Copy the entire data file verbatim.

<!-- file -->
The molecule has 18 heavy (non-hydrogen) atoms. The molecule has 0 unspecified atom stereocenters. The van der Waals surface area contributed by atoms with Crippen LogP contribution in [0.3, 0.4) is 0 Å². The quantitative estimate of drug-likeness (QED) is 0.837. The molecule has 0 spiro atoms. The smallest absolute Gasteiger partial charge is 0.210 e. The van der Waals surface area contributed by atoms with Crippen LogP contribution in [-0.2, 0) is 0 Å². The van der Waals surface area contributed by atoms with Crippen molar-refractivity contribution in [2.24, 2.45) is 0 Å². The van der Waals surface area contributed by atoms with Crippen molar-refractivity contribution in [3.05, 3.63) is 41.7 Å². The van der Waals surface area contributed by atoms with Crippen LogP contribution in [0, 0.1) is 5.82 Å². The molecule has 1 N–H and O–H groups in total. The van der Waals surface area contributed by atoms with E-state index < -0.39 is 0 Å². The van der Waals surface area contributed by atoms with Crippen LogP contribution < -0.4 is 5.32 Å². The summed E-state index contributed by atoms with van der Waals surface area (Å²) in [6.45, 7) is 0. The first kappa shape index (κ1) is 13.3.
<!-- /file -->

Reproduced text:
The molecule has 18 heavy (non-hydrogen) atoms. The molecule has 0 unspecified atom stereocenters. The van der Waals surface area contributed by atoms with Crippen LogP contribution in [0.3, 0.4) is 0 Å². The quantitative estimate of drug-likeness (QED) is 0.837. The molecule has 0 spiro atoms. The smallest absolute Gasteiger partial charge is 0.210 e. The van der Waals surface area contributed by atoms with Crippen LogP contribution in [-0.2, 0) is 0 Å². The van der Waals surface area contributed by atoms with Crippen molar-refractivity contribution in [2.24, 2.45) is 0 Å². The van der Waals surface area contributed by atoms with Crippen molar-refractivity contribution in [3.05, 3.63) is 41.7 Å². The van der Waals surface area contributed by atoms with Crippen LogP contribution in [0, 0.1) is 5.82 Å². The molecule has 1 N–H and O–H groups in total. The van der Waals surface area contributed by atoms with E-state index < -0.39 is 0 Å². The van der Waals surface area contributed by atoms with Crippen LogP contribution < -0.4 is 5.32 Å². The summed E-state index contributed by atoms with van der Waals surface area (Å²) in [6.45, 7) is 0. The first kappa shape index (κ1) is 13.3.